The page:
Fivetran’s tech stack: “I am part of the database connector team and primarily leverage MySQL and DynamoDB,” Deb said. “At the moment I am working on adding Elasticsearch into the suite as well. In our day-to-day build and dev environment we use Git, IntelliJ IDEA, Docker,  Height and Slack. Our build is based on Bazel. We use New Relic for capturing different usage and performance metrics and BigQuery data for our latest ML initiatives.”


Learning on the job: “At present I am working on a couple of interesting projects, like adding a new connector for Elasticsearch. The best part is that I can apply the learnings from other connectors and incorporate those in the beginning while designing, in addition to learning a new technology in depth. Building tools that can automate debugging is something I am very interested in as it can save us a lot of customer support time, which we can utilize on new developments.”


What makes Deb’s team unique: “I am very fortunate to be part of a team made up not only of great engineers but also excellent team players. Any challenge is less challenging when you have a great team to back you up. Our team embraces some short-term pains in favor of long-term gains and rejects Band-Aid code fixes. We spend time fixing the real causes of issues, which has helped us a lot in the past year.”


Marco Mankerious
Principal Solution Architect • Redis

What they do: Data is in high-demand these days, and Redis’ open-source in-memory database makes it possible for organizations like Microsoft, MasterCard and FedEx to access it in real time, as in less than milliseconds.


Redis’ tech stack: “We use Kubernetes quite a bit to deploy our solution. Kubernetes, whether it’s on-premises or in the cloud, is definitely one of my favorite technologies that we leverage. It gives us a lot of flexibility and really makes it easy to scale and deploy our software platform.”


A tool box full of tech: “My most interesting and challenging project deployment involves one of the largest banks in the world. We’re helping them adopt Redis Enterprise, not just for caching, but as a database and a microservices communication platform. What I like most about it are the sheer number of technologies we’re working with: microservices communication, messaging, caching and reference data.”


What makes Mankerious’s team unique: “We have a wide range of skills and backgrounds, which makes it very easy to learn from others and leverage their expertise. For example, some of our team members have a graph database background — which I don’t — so it makes it really easy to pick their brains and ask for advice. I have more of a cloud analytics and big data type of background, so in return they can reach out to me for help there and we can collaborate. While it’s always good to have some level of competition, I find that there’s a lot of collaboration, which makes it very easy to learn the product and be successful.”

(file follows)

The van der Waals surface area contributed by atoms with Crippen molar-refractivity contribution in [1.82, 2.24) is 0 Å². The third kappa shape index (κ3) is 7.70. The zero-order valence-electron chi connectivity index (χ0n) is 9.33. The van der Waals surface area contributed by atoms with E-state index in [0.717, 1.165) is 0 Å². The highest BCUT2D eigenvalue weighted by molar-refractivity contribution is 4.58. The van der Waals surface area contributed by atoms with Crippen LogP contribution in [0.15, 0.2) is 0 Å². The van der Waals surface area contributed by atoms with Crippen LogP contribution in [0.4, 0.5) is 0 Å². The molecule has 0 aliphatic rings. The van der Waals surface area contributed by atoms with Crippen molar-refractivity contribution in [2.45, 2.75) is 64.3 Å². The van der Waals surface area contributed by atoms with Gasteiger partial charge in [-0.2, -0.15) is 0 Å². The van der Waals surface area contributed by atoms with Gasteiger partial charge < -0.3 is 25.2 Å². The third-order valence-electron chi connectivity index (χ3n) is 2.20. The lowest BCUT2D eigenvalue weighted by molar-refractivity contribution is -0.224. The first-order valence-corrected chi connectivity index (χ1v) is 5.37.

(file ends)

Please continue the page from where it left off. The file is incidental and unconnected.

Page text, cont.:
Francisco Pardo
Associate Software Engineer • RingCentral

What they do: RingCentral’s cloud-based communications platform enables businesses to both connect with customers and their team through video chats, phone calls and messaging.


RingCentral’s tech stack: “Our stack is based on JavaScript and TypeScript technologies,” Pardo said. “Our services, APIs and libraries are developed with Node.js, utilizing data streaming technologies like Kafka and storing data in NoSQL databases. We use GitLab for code collaboration, version control and automation of our codebase, Jira for managing engineering tasks and Confluence for documentation. We use the ELK stack to store and monitor logs from our infrastructure.”


Work that reaches millions: “We are currently working on migrating a core library from an old version to the newest version. Since this is a core library, we are working hand in hand with QA to make sure things function as expected. We have to make sure the migration doesn’t interrupt any existing functionality or behavior. Ensuring this migration is backward compatible with our older legacy versions is important.”